How's America Leaning?
The consensus reaction to last night's State of the Union address was that it was a pretty partisan speech where the president relentlessly plugged the GOP position on practically everything, from Iraq to health savings accounts to making the 2001 and 2003 tax cuts permanent, and not-so-subtly taunted the Democrats for their opposition to these positions.
Is such a partisan approach really wise? Perhaps it would be if the country was already leaning Republican and voters in the center simply needed to be reminded to find their inner Republican. But that does not appear to be the case.
In fact, there is an abundance of recent data that suggests the opposite: the country is leaning Democratic and voters in the center are in serious danger of finding their inner Democrat if the Republicans don't watch out.
For example, a November Pew Research Center report showed that the domestic and foreign policy views of Democrats and independents are converging on one another and pulling away from the Republicans. That is, it’s not just that Democrats and Republicans are becoming polarized against one another–the conventional wisdom–but that Democrats and independents (two-thirds of the electorate) are becoming polarized against Republicans. And it's not just issues: a January Pew Research Center report also shows that the basic ideological views of independents are now much closer to Democrats than Republicans.
These leanings of independents even extend to the bedrock political indicator of partisanship: which party does an individual identify with or lean towards? According to the most recent CBS News/New York Times poll, the Democrats now have a four point lead on party ID (32 percent to 28 percent), even before independents are asked which party they lean towards (this confirms DR's contention that the long-standing Democratic lead on party ID is coming back now that Bush's big popularity spikes (post-9/11, the Iraq invasion) have faded and that reports of parity in party ID between Democrats and Republican are fundamentally mistaken--but that's another tirade).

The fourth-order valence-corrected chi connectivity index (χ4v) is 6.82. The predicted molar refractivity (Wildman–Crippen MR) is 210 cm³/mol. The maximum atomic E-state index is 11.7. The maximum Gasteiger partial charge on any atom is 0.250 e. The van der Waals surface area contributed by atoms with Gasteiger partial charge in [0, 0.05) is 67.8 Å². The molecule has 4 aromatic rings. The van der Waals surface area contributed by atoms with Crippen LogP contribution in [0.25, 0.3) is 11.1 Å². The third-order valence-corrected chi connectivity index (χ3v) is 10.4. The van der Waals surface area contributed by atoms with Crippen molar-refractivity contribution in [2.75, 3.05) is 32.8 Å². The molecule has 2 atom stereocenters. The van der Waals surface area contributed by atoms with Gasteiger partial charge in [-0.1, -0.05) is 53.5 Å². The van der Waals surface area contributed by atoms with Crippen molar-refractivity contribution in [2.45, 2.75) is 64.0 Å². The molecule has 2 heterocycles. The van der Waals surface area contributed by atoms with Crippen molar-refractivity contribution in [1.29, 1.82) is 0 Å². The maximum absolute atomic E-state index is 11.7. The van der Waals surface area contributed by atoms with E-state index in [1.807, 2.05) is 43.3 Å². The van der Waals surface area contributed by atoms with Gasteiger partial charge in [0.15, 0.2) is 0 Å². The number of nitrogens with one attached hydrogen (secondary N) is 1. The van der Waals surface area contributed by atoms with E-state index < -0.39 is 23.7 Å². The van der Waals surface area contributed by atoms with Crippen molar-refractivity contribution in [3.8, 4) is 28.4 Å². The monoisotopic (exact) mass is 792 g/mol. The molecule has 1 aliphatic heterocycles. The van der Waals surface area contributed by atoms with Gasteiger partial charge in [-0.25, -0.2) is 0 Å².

But here's the really interesting part, for our purposes. If you ask independents which party they lean toward, 21 points out of the 33 percentage points that say they are independent are willing to select a party. Out of this group of independents ("independent leaners"), about three-quarters (15 points) go to the Democrats and only about one-quarter (6 points) goes to the Republicans. That means that, once these leaners are factored in, the Democrats have a very healthy 13 point lead in party ID over the Republicans (47 percent to 34 percent).
These data suggest that Bush's apparent delight in being President of All the Republicans may not wind up playing very well. More on this tomorrow.